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Five new Steam games you probably missed (March 30, 2020)

(Image credit: ustwo games)

On an average day, about a dozen new games are released on Steam. And while we think that's a good thing, it can be understandably hard to keep up with. Potentially exciting gems are sure to be lost in the deluge of new things to play unless you sort through every single game that is released on Steam. So that’s exactly what we’ve done. If nothing catches your fancy this week, we've gathered the best PC games you can play right now and a running list of the new games of 2020

Assemble with Care

Steam‌ ‌page‌ ‌
Release:‌ ‌March 27
Developer:‌ ‌ustwo games
Price:‌ ‌$7.99‌ ‌|‌ ‌£5.79‌ ‌|‌ ‌AU$11.50‌

From the creators of Monument Valley comes this charming game about travelling the world, fixing antiques. Protagonist Maria has arrived in Bellariva, where there is no lack of broken things, and while it's of the utmost importance that these objects be fixed (record players, ye olde style telephones, unspooled cassettes, old video game consoles) you'll probably spend a bit of time wondering how to fix the townsfolk, too. This was released last year on Apple Arcade, but is now released on PC with mouse and keyboard control in mind.

One Step From Eden

Steam‌ ‌page‌ ‌
Release:‌ ‌March 26
Developer:‌ ‌Thomas Moon Kang
Price:‌ ‌$19.99‌ ‌|‌ ‌£14.99‌ ‌|‌ ‌AU$28.95

If the concept of a deckbuilding roguelike appeals but you find them too slow, One Step From Eden is the game you're after. The strategic element arrives from, as you'd expect, building your deck and sagely selecting which of the nine playable characters you'll roll out. But once you're in the heat of battle, One Step From Eden is basically an action game: some Steam reviewers describe it as one part Slay The Spire, one part Mega Man: Battle Network. Whatever the case, Steam reviews are 'Very Positive' with more than 500 reviews files just this week.


Steam‌ ‌page‌ ‌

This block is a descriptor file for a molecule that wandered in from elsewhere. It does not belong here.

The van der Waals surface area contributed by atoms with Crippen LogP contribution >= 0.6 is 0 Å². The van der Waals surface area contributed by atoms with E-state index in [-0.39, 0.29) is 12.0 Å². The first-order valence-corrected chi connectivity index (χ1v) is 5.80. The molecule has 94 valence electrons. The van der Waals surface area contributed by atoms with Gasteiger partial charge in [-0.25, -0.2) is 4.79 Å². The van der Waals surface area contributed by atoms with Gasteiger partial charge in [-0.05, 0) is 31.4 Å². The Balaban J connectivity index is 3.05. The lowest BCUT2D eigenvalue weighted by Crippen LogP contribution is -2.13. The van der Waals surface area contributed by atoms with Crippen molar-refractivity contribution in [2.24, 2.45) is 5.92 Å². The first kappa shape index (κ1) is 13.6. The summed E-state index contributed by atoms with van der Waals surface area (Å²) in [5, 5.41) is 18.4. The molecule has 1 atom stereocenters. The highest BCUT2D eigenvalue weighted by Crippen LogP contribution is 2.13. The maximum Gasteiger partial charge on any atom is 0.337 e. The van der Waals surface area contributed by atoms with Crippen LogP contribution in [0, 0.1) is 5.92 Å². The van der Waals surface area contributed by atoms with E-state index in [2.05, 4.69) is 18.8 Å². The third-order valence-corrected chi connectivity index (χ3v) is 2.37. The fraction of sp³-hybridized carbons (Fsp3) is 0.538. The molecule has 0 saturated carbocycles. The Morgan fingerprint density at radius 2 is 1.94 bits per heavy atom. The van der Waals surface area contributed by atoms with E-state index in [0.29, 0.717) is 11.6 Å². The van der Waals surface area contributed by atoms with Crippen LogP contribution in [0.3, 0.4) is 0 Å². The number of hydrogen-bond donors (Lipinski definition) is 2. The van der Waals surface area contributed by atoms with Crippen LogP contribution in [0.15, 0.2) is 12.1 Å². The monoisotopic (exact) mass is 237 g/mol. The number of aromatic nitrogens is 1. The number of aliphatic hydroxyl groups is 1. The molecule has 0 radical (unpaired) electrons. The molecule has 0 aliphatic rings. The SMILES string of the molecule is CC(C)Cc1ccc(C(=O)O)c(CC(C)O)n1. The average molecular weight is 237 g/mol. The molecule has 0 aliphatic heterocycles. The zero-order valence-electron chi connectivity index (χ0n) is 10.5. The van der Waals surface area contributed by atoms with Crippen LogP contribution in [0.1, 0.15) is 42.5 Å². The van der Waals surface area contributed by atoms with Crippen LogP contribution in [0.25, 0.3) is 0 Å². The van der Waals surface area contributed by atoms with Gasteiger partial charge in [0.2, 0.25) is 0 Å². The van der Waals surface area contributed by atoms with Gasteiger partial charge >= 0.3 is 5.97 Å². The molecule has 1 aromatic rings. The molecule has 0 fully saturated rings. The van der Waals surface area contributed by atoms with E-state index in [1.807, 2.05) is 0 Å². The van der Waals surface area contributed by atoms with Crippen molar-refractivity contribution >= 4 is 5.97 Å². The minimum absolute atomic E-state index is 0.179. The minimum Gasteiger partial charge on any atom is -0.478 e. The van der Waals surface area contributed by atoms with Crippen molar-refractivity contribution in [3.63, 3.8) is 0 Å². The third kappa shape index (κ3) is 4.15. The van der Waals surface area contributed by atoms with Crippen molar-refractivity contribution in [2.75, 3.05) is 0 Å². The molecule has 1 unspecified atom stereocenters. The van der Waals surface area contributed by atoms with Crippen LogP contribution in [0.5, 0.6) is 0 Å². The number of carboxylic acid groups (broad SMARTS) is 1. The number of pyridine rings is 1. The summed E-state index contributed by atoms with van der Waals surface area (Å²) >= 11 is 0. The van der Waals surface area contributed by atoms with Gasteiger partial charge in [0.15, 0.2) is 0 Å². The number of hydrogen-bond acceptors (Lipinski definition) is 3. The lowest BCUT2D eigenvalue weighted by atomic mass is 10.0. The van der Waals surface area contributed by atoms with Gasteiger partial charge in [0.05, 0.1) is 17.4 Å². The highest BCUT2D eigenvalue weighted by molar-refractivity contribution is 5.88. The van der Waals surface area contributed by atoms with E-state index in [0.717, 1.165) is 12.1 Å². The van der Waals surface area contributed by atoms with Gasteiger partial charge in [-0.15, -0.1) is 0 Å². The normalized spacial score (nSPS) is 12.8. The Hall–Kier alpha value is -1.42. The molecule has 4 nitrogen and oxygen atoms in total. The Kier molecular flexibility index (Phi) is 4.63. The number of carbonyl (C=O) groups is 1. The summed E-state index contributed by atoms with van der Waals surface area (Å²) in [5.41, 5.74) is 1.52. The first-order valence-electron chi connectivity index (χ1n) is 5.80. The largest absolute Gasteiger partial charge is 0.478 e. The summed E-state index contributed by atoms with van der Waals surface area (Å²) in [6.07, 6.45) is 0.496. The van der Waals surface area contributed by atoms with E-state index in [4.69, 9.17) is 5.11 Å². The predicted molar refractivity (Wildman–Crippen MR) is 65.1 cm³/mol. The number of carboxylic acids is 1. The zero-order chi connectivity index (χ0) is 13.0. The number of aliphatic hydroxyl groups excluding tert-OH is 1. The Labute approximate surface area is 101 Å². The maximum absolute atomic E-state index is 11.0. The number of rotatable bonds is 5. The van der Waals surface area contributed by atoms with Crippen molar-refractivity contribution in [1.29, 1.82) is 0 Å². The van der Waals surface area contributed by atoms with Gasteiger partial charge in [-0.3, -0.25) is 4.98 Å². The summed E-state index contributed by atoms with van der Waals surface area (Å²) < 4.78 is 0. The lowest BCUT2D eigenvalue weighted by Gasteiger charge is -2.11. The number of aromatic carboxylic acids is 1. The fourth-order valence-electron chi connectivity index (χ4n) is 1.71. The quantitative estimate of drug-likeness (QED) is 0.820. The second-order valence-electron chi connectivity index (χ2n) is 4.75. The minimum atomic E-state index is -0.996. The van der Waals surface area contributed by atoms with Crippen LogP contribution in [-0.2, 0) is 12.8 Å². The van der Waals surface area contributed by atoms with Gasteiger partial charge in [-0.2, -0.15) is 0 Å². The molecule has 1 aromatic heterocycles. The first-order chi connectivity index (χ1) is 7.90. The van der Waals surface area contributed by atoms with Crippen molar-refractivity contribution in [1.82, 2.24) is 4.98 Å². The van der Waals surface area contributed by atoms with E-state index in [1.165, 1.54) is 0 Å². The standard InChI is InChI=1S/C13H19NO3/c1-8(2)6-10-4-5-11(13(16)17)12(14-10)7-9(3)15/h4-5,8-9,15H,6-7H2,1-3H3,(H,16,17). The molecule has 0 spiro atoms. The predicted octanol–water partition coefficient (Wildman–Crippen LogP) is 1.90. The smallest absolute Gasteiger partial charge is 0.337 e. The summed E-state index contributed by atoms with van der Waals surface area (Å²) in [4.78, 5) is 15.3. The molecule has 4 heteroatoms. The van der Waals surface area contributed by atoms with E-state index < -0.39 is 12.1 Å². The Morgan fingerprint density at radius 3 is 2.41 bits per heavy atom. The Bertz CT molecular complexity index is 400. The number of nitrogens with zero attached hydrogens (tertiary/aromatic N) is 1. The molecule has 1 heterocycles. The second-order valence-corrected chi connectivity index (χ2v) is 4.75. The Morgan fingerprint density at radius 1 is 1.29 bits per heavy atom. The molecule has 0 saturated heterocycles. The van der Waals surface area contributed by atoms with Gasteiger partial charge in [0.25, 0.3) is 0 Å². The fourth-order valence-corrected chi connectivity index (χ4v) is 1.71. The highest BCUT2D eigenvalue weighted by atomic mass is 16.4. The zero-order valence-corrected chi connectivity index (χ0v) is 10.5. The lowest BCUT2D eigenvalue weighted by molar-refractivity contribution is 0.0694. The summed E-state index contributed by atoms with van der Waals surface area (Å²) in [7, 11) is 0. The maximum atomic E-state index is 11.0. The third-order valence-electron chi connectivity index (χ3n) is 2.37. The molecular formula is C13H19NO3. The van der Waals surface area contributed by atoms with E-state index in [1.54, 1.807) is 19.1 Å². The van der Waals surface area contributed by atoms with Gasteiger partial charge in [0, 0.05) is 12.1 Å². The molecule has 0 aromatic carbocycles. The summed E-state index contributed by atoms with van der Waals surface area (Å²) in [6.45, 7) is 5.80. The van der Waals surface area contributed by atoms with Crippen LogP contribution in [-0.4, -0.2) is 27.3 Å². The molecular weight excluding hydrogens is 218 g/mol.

Release:‌ ‌March 28
Developer:‌ ‌Coal Valley Games
Price:‌ ‌$7.99‌ ‌|‌ ‌£5.79‌ ‌|‌ ‌AU$11.50‌ 

Oneiros is a first-person narrative game with puzzle and crafting elements. Oh, and it's weird: protagonist Liam has awakened to what at first feels like a subtly changed world, and that impression is quickly confirmed by a number of factors (chief among these, I'm assuming, is that there are floating islands in the sky). This looks like a fun and surrealistic adventure, especially if you're after an uncanny take on the escape room genre.

Gordian Quest

Steam‌ ‌page‌ ‌
Release:‌ ‌March 27
Developer:‌ ‌Mixed Realms Pte Ltd
Price:‌ ‌$19.99‌ ‌|‌ ‌£15.49‌ ‌|‌ ‌AU$28.95

Launched into Early Access last week, Gordian Quest is a deckbuilding roguelike for fans of Slay the Spire and Griftlands. The game has six unique character classes and at the moment, these are playable across one act (three more acts will roll out during the Early Access period). If you're a fan of this genre you've got a lot to choose from, but the presentation here is especially cool, if it's dark fantasy you're after. The game is expected to launch out of Early Access "within the next 12 months".

Starport Delta

Steam‌ ‌page‌ ‌
Release:‌ ‌March 28
Developer:‌ ‌Cloudfire Studios
Price:‌ ‌$24.99‌ ‌|‌ ‌£19.49‌ ‌|‌ ‌AU$35.95

At first glance, Starport Delta looks a lot like SimCity (or nowdays, Cities: Skylines) except you're building a space station instead of a utopian metropolis. Look closer, and you've got something more akin to real-time strategy: it isn't combat focused, but you'll need to make sure your space station is well-protected, and there's the usual lashings of resource management and maintenance to attend to. Apparently there are space worms, too, which is exciting.

These games were released between March 23 and 30 2020. Some online stores give us a small cut if you buy something through one of our links. Read our affiliate policy for more info.  

Shaun Prescott
Shaun is PC Gamer’s Australian editor and news writer. He mostly plays platformers and RPGs, and keeps a close eye on anything of particular interest to antipodean audiences. He (rather obsessively) tracks the movements of the Doom modding community, too.